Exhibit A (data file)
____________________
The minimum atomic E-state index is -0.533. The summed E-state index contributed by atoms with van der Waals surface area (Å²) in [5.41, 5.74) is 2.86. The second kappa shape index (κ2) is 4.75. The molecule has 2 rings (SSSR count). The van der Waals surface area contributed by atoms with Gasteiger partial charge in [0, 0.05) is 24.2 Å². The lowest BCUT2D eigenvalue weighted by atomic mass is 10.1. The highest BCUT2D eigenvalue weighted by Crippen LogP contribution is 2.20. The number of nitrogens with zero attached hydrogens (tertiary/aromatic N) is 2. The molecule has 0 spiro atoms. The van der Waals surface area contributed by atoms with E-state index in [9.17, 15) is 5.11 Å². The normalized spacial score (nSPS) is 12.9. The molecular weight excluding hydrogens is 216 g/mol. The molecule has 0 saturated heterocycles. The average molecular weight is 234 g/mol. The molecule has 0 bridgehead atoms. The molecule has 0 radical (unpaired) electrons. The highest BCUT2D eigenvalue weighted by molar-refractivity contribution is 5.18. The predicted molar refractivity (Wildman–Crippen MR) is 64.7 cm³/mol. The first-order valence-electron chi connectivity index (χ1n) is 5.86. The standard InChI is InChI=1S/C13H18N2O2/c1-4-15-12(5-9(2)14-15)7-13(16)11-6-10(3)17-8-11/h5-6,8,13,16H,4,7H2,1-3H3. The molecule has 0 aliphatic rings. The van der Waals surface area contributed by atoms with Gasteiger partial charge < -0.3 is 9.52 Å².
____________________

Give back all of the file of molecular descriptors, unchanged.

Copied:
The minimum atomic E-state index is -0.533. The summed E-state index contributed by atoms with van der Waals surface area (Å²) in [5.41, 5.74) is 2.86. The second kappa shape index (κ2) is 4.75. The molecule has 2 rings (SSSR count). The van der Waals surface area contributed by atoms with Gasteiger partial charge in [0, 0.05) is 24.2 Å². The lowest BCUT2D eigenvalue weighted by atomic mass is 10.1. The highest BCUT2D eigenvalue weighted by Crippen LogP contribution is 2.20. The number of nitrogens with zero attached hydrogens (tertiary/aromatic N) is 2. The molecule has 0 spiro atoms. The van der Waals surface area contributed by atoms with E-state index in [9.17, 15) is 5.11 Å². The normalized spacial score (nSPS) is 12.9. The molecular weight excluding hydrogens is 216 g/mol. The molecule has 0 saturated heterocycles. The average molecular weight is 234 g/mol. The molecule has 0 bridgehead atoms. The molecule has 0 radical (unpaired) electrons. The highest BCUT2D eigenvalue weighted by molar-refractivity contribution is 5.18. The predicted molar refractivity (Wildman–Crippen MR) is 64.7 cm³/mol. The first-order valence-electron chi connectivity index (χ1n) is 5.86. The standard InChI is InChI=1S/C13H18N2O2/c1-4-15-12(5-9(2)14-15)7-13(16)11-6-10(3)17-8-11/h5-6,8,13,16H,4,7H2,1-3H3. The molecule has 0 aliphatic rings. The van der Waals surface area contributed by atoms with Gasteiger partial charge < -0.3 is 9.52 Å².